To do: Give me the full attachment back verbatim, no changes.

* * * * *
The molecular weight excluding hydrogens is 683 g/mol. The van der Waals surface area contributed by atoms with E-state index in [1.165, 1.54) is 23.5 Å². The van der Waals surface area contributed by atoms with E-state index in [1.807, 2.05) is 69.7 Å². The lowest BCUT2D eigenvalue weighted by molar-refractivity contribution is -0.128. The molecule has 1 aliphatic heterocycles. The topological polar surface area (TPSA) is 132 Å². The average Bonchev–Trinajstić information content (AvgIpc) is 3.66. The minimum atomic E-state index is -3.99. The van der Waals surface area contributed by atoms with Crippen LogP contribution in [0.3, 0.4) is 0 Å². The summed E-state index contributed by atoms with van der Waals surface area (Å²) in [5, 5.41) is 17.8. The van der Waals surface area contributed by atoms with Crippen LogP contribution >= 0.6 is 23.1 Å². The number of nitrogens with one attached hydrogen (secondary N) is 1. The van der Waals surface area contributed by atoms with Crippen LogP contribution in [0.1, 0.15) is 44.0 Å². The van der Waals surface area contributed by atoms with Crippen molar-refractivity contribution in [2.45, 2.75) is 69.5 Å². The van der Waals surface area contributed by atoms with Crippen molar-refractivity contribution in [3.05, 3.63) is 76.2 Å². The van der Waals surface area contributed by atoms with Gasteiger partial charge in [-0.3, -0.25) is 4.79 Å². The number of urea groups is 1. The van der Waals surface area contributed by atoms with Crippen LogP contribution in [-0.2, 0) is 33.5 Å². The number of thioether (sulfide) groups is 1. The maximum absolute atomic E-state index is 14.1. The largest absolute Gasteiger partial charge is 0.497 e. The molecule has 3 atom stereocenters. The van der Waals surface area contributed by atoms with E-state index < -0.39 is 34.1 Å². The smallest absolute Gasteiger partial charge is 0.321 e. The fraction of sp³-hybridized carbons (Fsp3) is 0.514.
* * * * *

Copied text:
The molecular weight excluding hydrogens is 683 g/mol. The van der Waals surface area contributed by atoms with E-state index in [1.165, 1.54) is 23.5 Å². The van der Waals surface area contributed by atoms with E-state index in [1.807, 2.05) is 69.7 Å². The lowest BCUT2D eigenvalue weighted by molar-refractivity contribution is -0.128. The molecule has 1 aliphatic heterocycles. The topological polar surface area (TPSA) is 132 Å². The average Bonchev–Trinajstić information content (AvgIpc) is 3.66. The minimum atomic E-state index is -3.99. The van der Waals surface area contributed by atoms with Crippen LogP contribution in [0.3, 0.4) is 0 Å². The summed E-state index contributed by atoms with van der Waals surface area (Å²) in [5, 5.41) is 17.8. The van der Waals surface area contributed by atoms with Crippen LogP contribution >= 0.6 is 23.1 Å². The number of nitrogens with one attached hydrogen (secondary N) is 1. The van der Waals surface area contributed by atoms with Crippen LogP contribution in [0.1, 0.15) is 44.0 Å². The van der Waals surface area contributed by atoms with Crippen molar-refractivity contribution in [2.45, 2.75) is 69.5 Å². The van der Waals surface area contributed by atoms with Crippen molar-refractivity contribution in [3.05, 3.63) is 76.2 Å². The van der Waals surface area contributed by atoms with Gasteiger partial charge in [-0.3, -0.25) is 4.79 Å². The number of urea groups is 1. The van der Waals surface area contributed by atoms with Crippen LogP contribution in [-0.2, 0) is 33.5 Å². The number of thioether (sulfide) groups is 1. The maximum absolute atomic E-state index is 14.1. The largest absolute Gasteiger partial charge is 0.497 e. The molecule has 3 atom stereocenters. The van der Waals surface area contributed by atoms with E-state index < -0.39 is 34.1 Å². The smallest absolute Gasteiger partial charge is 0.321 e. The fraction of sp³-hybridized carbons (Fsp3) is 0.514.